A reader asked me about refinancing a mortgage. I gave him my usual spiel about getting a no cost refinance, stepping down the ladder, etc. I also gave him the short list of lenders I shop from: First IB, NMA, and AmeriSave.
He came back to me saying he couldn’t get a no cost refi from any of them because the balance on his current mortgage is too small.
To get a decent rate at around 4% for 30-year fixed, he’ll have to pay $1,500 to $2,000 in closing cost. It just doesn’t make much sense to pay that much to refinance a small mortgage. So what is the best way to refinance a small mortgage?
How Small Is Small?
Of course it’s all relative, but I would say a mortgage balance under $100,000 is small.
Much of the closing cost is fixed regardless of the balance. Appraisal costs a few hundred dollars whether your mortgage balance is $400k or $100k. Escrow agent charges a few hundred dollars regardless. The cost of title insurance has something to do with the mortgage balance but it’s not completely linear (at least not linear everywhere). I picked a random zip code and got quotes from Entitle Direct. On a $400k mortgage, title insurance costs $357. On a $100k mortgage, it still costs $228.
On the other hand, the lender credit you get from paying a slightly higher interest rate is a percentage of the loan size. A small mortgage simply can’t get a large enough lender credit to offset the largely fixed closing cost, unless the rate is so high that it gets close to the current rate.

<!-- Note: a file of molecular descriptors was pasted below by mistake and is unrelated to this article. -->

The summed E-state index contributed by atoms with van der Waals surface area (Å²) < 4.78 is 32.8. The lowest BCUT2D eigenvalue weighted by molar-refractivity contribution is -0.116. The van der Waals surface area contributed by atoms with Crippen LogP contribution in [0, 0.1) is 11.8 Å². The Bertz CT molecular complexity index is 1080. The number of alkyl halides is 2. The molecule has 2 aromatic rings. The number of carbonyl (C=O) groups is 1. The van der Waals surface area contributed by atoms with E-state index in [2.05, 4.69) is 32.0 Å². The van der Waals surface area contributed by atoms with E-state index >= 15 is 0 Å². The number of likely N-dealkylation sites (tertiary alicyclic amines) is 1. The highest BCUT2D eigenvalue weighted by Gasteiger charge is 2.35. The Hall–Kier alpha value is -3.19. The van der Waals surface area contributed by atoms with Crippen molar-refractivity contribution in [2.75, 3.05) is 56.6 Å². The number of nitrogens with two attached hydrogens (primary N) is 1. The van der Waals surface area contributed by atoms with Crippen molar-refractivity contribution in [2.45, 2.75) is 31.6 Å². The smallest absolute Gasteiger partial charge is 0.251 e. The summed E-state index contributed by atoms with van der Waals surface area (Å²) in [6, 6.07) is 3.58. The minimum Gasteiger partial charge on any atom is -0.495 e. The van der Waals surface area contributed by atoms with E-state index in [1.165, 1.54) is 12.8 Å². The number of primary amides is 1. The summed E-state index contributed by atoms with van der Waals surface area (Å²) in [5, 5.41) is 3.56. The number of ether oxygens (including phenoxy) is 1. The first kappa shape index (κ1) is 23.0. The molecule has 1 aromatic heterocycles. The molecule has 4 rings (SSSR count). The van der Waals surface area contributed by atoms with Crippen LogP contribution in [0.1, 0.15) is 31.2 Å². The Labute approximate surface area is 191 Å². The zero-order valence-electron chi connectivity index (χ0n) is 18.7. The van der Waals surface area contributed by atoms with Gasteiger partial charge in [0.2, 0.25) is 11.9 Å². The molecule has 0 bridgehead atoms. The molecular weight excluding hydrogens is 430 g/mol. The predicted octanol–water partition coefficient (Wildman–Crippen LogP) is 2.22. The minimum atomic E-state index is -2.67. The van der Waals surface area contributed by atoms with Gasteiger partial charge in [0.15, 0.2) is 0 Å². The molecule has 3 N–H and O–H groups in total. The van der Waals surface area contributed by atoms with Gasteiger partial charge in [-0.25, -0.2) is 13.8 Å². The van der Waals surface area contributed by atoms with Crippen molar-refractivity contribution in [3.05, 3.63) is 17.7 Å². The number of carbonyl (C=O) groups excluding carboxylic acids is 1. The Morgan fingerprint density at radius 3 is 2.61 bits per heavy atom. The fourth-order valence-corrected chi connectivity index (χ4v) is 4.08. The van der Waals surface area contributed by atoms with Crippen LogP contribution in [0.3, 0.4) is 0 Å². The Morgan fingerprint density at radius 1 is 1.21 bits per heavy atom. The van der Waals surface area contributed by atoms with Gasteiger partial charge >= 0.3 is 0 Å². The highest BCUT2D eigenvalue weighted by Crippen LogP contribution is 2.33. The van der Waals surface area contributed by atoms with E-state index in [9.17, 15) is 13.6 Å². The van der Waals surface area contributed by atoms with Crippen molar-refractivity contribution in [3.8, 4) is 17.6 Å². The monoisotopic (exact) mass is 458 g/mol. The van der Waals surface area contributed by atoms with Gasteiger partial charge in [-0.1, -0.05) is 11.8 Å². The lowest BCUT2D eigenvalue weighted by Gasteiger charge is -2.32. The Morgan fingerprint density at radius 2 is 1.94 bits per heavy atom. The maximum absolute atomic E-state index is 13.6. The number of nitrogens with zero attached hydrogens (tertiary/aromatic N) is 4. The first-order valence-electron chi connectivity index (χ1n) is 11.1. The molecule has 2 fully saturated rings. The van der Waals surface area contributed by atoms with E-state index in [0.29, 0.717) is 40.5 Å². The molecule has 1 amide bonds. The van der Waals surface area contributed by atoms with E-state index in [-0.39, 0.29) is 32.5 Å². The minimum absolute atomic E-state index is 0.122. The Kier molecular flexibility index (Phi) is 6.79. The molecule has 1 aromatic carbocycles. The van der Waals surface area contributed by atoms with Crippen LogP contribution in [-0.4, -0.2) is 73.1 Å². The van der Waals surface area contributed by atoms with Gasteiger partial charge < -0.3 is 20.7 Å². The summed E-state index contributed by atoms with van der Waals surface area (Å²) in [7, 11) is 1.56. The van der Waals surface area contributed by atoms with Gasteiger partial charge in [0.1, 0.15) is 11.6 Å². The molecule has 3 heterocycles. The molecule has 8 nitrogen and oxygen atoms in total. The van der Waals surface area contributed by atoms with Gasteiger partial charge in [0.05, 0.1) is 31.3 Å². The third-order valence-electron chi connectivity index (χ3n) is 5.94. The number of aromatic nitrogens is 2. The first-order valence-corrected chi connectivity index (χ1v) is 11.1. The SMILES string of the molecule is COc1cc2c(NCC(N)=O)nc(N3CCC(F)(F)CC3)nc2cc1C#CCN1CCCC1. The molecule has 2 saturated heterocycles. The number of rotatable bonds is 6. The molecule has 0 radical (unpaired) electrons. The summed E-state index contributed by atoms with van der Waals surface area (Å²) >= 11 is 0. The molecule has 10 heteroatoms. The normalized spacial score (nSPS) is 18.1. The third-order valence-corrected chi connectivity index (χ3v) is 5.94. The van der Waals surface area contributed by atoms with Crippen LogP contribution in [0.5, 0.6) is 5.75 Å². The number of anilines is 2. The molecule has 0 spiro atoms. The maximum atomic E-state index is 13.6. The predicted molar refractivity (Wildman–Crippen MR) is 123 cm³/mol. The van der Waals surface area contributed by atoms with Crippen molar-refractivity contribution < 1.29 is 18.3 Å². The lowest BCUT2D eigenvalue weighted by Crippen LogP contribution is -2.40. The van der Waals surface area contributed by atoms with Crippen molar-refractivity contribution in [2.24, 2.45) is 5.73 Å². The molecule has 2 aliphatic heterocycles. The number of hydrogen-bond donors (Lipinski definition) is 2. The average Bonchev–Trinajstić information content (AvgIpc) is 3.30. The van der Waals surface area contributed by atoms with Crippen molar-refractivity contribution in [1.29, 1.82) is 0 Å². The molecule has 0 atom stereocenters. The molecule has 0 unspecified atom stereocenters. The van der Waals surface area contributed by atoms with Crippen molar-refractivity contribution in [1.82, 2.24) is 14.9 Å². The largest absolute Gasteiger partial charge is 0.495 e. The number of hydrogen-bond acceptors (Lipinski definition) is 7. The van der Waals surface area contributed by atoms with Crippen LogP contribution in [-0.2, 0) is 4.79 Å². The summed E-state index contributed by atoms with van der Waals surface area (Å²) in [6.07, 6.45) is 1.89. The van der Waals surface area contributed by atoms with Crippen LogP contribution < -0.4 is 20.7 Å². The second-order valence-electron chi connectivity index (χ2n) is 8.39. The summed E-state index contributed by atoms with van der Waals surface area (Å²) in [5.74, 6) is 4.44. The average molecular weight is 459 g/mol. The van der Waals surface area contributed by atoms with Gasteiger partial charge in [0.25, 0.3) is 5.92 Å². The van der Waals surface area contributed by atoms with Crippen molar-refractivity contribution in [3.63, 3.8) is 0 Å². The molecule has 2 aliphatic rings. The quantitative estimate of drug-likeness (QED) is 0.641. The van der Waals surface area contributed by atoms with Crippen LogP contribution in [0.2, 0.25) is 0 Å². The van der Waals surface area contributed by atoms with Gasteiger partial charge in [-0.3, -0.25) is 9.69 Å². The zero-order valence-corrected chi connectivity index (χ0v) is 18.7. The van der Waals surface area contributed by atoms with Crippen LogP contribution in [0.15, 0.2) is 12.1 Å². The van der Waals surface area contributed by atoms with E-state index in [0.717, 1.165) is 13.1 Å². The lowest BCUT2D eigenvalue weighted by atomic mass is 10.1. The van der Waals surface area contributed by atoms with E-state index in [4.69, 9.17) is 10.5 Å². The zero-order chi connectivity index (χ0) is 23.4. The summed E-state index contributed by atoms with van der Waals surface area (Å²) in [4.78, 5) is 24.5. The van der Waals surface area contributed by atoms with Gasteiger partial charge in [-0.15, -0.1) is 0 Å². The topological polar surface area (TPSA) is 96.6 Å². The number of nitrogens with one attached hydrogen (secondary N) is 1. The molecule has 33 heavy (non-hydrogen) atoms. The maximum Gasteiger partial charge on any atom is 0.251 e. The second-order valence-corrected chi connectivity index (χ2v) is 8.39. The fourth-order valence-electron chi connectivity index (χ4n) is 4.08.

Does it mean that once your mortgage balance gets below $100k you are pretty much stuck? Not necessarily. You have to go a little off the beaten path.
Solution #1: Cash-Out Refi
I used a cash-out refi on my own mortgage refinance. It requires a low loan-to-value (LTV) ratio. The mortgage balance is small but the value of the home isn’t. The lender I used offered cash-out refi at maximum 60% LTV without a rate penalty.
If you do a cash-out refi to increase the size of the loan to 60% LTV, when you multiply the size of the new loan by the percentage for the lender credit, the resulting dollars may be able to cover the relatively fixed closing cost and still make it a no-cost refi.
After the refi closes, you pay the cash-out back against principal.
Solution #2: Home Equity Loan
Many banks will pay closing costs on a home equity loan. While a Home Equity Line of Credit (HELOC) typically carries a variable interest rate, a Home Equity Loan (HEL) can have a fixed rate. After you use the Home Equity Loan to pay off your current mortgage, the Home Equity Loan works pretty much just like a mortgage.
A Home Equity Loan typically has shorter terms. You don’t get a 30-year term but you can get a 10-year or 15-year fixed rate Home Equity Loan. For a small loan size, a 10-year or 15-year fixed rate Home Equity Loan compares favorably to a 10-year or 15-year mortgage because you won’t have to pay the $1,500-to-$2,000 closing cost.
Right now Pentagon Federal Credit Union (PenFed) offers a home equity loan for owner-occupied homes at maximum 80% LTV at these rates: 2.99% for 5-year, 3.99% for 10-year, 4.49% for 15-year. PenFed will pay all closing costs on a home equity loan. It only requires that you keep the loan for at least two years. Otherwise you will have to reimburse them for the closing costs.